Posts Tagged ‘Les Cowboys Fringants’

For those of you working through the new Contracted French book or who are thinking of buying it, check out the song called Octobre by Les Cowboys Fringants. (I can’t find an official version of the video to put here, but you’ll find the song on YouTube.)

The first four lines are:

Y’a tout l’temps quat’ ronds d’allumés 
Su’l’feu d’mes ambitions 
À force de m’dépasser 
J’me perds moi-même dans l’horizon

In just these four lines, there are seven very important informal contractions to know. All of them are explored in Contracted French.

Can you identify the informal contractions?

Y’a [1] tout l’temps [2] quat’ [3] ronds d’allumés 
Su’l’feu [4] d’mes [5] ambitions 
À force de m’dépasser [6]
J’me [7] perds moi-même dans l’horizon

If you’re working with Contracted French right now, here’s where you’ll find info about these kinds of contractions:

  1. y’a, chapter 3
  2. tout l’temps, chapter 5
  3. quat’, chapter 12
  4. su’l’feu, chapter 5
  5. d’mes, chapter 6
  6. de m’dépasser, chapter 7
  7. j’me, chapter 7

In the book, you’ll discover how to form these contractions yourself in similar phrases. I also explain in detail how to pronounce the contractions, and these explanations are backed up with audio so you can listen to the contractions too.

For example, de me dépasser and de m’dépasser don’t sound the same. The full de me dépasser has five syllables, whereas the contracted de m’dépasser has four. It’s these details that make your French sound natural if you apply them yourself when you speak (and unnatural or stilted if you don’t apply them). It’s also these details that make listening to French so challenging for the uninitiated.

If you take the lyrics above and rework them into full, uncontracted form, here’s what you get:

Il y a tout le temps quatre ronds d’allumés 
Sur le feu de mes ambitions 
À force de me dépasser 
Je me perds moi-même dans l’horizon

Some vocab:

rond, burner, element (like on a stove)
allumé, lit
à force de, due to the effort of, through (my) effort of
me dépasser, to outdo myself

A very literal translation:

There are always four burners lit
On the fire of my ambitions
By always outdoing myself
I lose myself in the horizon

Sur le feu de mes contracts to su’l’feu d’mes. It goes from five syllables (in full form) to just three (in contracted form). Can you say su’l’feu d’mes in three syllables?

Contractions are a challenging area to master in French. Give yourself lots of time for contractions to become part of your usual French. Remember, keep listening to as much spoken French as you can; give yourself as many opportunities as possible for them to sink in.

Now that you know je me perds contracts to j’me perds, can you say how je me donne contracts? What about je me dis and je me suis? (Don’t forget that suis can take on contracted forms too! This is also dealt with in Contracted French and its mp3 files.)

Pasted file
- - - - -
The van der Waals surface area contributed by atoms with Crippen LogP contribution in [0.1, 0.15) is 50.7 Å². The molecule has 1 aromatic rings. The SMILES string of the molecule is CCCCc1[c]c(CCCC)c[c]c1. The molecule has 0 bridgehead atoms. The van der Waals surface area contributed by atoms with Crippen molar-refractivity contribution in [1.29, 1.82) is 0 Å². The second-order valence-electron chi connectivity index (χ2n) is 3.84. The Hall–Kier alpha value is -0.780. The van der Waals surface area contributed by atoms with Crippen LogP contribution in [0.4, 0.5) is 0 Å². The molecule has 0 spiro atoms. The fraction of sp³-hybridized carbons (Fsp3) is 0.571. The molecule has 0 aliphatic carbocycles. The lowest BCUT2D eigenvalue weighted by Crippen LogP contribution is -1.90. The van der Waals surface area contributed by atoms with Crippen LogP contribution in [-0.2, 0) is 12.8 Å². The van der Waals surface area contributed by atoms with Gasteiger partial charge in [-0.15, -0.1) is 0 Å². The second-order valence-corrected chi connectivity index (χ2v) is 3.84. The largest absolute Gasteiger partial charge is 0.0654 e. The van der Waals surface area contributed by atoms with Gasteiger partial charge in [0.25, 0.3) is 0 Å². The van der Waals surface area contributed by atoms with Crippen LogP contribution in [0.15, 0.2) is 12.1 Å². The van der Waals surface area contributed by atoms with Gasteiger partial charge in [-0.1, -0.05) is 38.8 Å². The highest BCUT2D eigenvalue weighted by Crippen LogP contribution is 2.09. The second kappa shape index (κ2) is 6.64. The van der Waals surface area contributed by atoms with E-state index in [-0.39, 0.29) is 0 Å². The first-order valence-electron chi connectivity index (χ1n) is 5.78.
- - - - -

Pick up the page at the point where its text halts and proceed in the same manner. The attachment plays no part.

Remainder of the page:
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A word that came up on OffQc back in 2011 and that we’ve never looked at again is boqué. The usage we looked at came from a dialogue in the television show 19-2, where boqué was used as both a noun and adjective:

— Ça doit pas être facile… travailler avec un boqué de même.
— Non… j’peux être aussi boqué que lui.

— Must not be easy… working with a stubborn guy like that.
— No… (but) I can be just as stubborn as him.

From 19-2, season 1, episode 6,
Radio-Canada, 9 March 2011.

You’ll also see boqué spelled in informal writing as bucké or bocké, given that it’s believed by certain speakers to derive from the English buck. The Usito dictionary, however, recognises the Québécois verb boquer [meaning to stand up to, refuse to obey], says it derives from bouquer, and says it’s also heard in other parts of the francophonie, like Switzerland, so it may in fact be a false anglicism.

I went on a little hunt for examples of this word online to illustrate its use:

Bref le monsieur, ben boqué à rester dans les années 1900, est reparti en disant qu’il allait revenir demain.
In short, the man, determined to remain stuck in the 1900s, left and said he’d come back tomorrow.
(Dans les années can be pronounced informally as dins années*; qu’il allait is pronounced informally as qu’y’allait.)

Il n’y a pas moyen de le faire changer d’idée, il est bucké.
It’s impossible to get him to change his mind, he’s stubborn.
(Il n’y a pas moyen is pronounced informally as y’a pas moyen; il est is pronounced informally as yé.)

Il était boqué sur son idée de sushis, fait qu’on a mangé ça.
He wouldn’t budge on his idea to eat sushi, so that’s what we had.
(Il était is pronounced informally as y’étaitfait que here is the informal faque we looked at recently.)

J’écoute toutes sortes de musique variées… Ça va du Linkin Park à Frank Sinatra à du EDM, du Hardcore, etc. Je suis pas trop bucké là-dessus!
I listen to all kinds of varied music… It ranges from Linkin Park to Frank Sinatra to EDM, Hardcore, etc. I’m not too stubborn about it!
(Je suis is pronounced informally as j’su’/chu or j’suis/chui.)

*If you want to hear an example of dans les années pronounced informally as dins années (sounds like dain z’année), look on YouTube for the song Camping Ste-Germaine by Les Cowboys Fringants.

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